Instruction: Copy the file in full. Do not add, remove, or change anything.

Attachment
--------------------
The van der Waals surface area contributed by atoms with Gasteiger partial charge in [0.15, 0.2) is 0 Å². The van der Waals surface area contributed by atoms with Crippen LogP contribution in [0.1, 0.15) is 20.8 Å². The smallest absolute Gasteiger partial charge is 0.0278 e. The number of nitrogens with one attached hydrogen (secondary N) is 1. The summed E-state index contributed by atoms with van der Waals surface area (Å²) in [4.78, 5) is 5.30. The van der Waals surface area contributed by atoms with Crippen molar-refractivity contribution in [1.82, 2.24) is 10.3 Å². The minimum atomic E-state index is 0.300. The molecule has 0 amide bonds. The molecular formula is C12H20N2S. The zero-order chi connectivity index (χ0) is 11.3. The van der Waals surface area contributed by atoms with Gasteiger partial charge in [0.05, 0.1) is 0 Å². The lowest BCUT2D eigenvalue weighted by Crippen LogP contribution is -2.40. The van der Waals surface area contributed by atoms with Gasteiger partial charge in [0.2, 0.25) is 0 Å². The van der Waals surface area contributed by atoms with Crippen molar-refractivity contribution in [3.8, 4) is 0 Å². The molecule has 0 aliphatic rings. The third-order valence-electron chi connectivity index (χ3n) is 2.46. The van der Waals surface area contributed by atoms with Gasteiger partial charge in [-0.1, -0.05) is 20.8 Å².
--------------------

The van der Waals surface area contributed by atoms with Gasteiger partial charge in [0.15, 0.2) is 0 Å². The van der Waals surface area contributed by atoms with Crippen LogP contribution in [0.1, 0.15) is 20.8 Å². The smallest absolute Gasteiger partial charge is 0.0278 e. The number of nitrogens with one attached hydrogen (secondary N) is 1. The summed E-state index contributed by atoms with van der Waals surface area (Å²) in [4.78, 5) is 5.30. The van der Waals surface area contributed by atoms with Crippen molar-refractivity contribution in [1.82, 2.24) is 10.3 Å². The minimum atomic E-state index is 0.300. The molecule has 0 amide bonds. The molecular formula is C12H20N2S. The zero-order chi connectivity index (χ0) is 11.3. The van der Waals surface area contributed by atoms with Gasteiger partial charge in [0.05, 0.1) is 0 Å². The lowest BCUT2D eigenvalue weighted by Crippen LogP contribution is -2.40. The van der Waals surface area contributed by atoms with Gasteiger partial charge in [0.2, 0.25) is 0 Å². The van der Waals surface area contributed by atoms with Crippen molar-refractivity contribution in [3.8, 4) is 0 Å². The molecule has 0 aliphatic rings. The third-order valence-electron chi connectivity index (χ3n) is 2.46. The van der Waals surface area contributed by atoms with Gasteiger partial charge in [-0.1, -0.05) is 20.8 Å².